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Can We Trust Ourselves?

February 22, 2017
- Lanka Adarsh, Vedansh Bhartiya, Yash Singh

“The problem with people is that they are so stupid. So stupid that they have no idea how stupid they are.” - John Cleese

Trust is a fundamental cog in the machinery that drives the world. We trust drivers to follow traffic lights and not bump into cars. We trust news agencies to give us factually correct quality content; our politicians to make the right decisions. However, the grounds on which it is built are largely unknown – our decision to trust others is perhaps a subconscious, impulsive one, acting more as false assurances than absolute security against potential deviations. When weighed collectively with the consideration that our senses (and what they perceive thereof) are not “facts” as we wrongly attribute them to be, an unsettling question presents itself: Can we trust ourselves?

George Orwell floated such an idea before the world in 1984. By tampering with evidence and indulging in propaganda, Big Brother is successful in reinforcing the desired belief in the subjects’ mind. Elizabeth Loftus, who specialises in false memories, has shown that they are easily born or planted. In her TED talk, “How reliable is your memory?”, she explains how false memories are responsible for a three quarters of wrongful convictions and other bizarre, irrational beliefs and occurrences that constitute our identity. Memory, she states, is unlike a recording device which stores information without modification; the brain is plastic, and accounts evolve over time into stories that distort the truth to great extents. She attributes this phenomenon to misinformation and the subconscious or unconscious acceptance of memory (or other sensory stimulus) as fact.

Oftentimes, hypocritical behaviour is foreign to our awareness. Christened the “Actor-observer bias”, this phenomenon encapsulates how our angry disapproval persists despite the probable circumstances under which a fellow human being has committed an infarction (say jumped a signal) – but when the observer becomes the doer, he feels that his act was justified. Here, empathy is stifled by ignorance of the said principle, rendering us not completely impartial, in contrast to what we tend to believe.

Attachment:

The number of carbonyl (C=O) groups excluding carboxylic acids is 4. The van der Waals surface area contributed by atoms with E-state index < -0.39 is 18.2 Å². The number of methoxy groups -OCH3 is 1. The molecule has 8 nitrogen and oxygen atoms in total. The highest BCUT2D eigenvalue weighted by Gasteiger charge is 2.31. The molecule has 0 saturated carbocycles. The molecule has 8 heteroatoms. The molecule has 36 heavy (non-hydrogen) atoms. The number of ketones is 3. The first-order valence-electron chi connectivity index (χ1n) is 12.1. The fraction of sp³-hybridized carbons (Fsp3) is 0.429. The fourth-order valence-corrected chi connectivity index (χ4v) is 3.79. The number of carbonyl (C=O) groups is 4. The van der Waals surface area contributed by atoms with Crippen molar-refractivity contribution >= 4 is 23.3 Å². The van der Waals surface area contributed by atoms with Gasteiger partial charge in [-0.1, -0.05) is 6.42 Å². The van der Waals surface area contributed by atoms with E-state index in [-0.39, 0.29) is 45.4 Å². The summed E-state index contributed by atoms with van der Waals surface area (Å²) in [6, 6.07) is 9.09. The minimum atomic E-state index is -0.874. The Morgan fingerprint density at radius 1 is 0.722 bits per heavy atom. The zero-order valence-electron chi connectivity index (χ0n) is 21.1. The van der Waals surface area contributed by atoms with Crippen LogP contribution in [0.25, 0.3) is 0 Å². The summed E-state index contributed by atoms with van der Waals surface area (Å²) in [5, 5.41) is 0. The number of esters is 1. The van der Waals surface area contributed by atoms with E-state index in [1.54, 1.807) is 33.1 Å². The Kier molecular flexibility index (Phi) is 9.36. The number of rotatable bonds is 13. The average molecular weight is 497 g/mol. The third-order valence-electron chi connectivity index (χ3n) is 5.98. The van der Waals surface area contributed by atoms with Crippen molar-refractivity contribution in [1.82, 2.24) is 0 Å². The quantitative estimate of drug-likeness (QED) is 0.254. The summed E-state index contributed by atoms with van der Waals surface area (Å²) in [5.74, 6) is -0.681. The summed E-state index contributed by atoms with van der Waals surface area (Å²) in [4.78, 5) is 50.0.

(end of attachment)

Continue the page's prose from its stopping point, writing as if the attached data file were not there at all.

In 1999, Dunning and Kruger presented their hypothesis, seconding Bukowski, who had previously remarked: “The problem with the world is that the intelligent people are full of doubts while the stupid ones are full of confidence”. By checking the consistency of actual test scores of candidates against their own predictions, they concluded that high-ability individuals underestimate themselves, while those with low abilities overestimate themselves. This illusory superiority is a manifestation of the lack of metacognitive abilities; i.e. people are unable to recognize their incompetency.

Even if it rests on false pretences, trust is necessary for the continuation of normal life. In its absence, external chaos and internal anxiety would uproot all order; it is a safe assumption, having no basis and yet – having no evidence to the contrary either. Every fact or principle was once an assumption; unbounded scepticism is hardly helpful in the establishment of such bases, which the civilized world believes to be true. This said, perfect trust is a symptom of ignorance. The longer one lives, the more selective they become about who they trust. Trust is bestowed upon others because we believe we are intelligent and capable enough to make such choices; however, in light of the above considerations, it seems that the foundations of this faith are built on the marshy lands of our perceptions and memories, which are, in and of themselves, unreliable and fallible.

The article features in our latest print issue. The issue delves into the roadblocks to having a truly meritocratic election at IITR and expounds on the limited academic flexibility offered at Roorkee. To read our previous issues visit: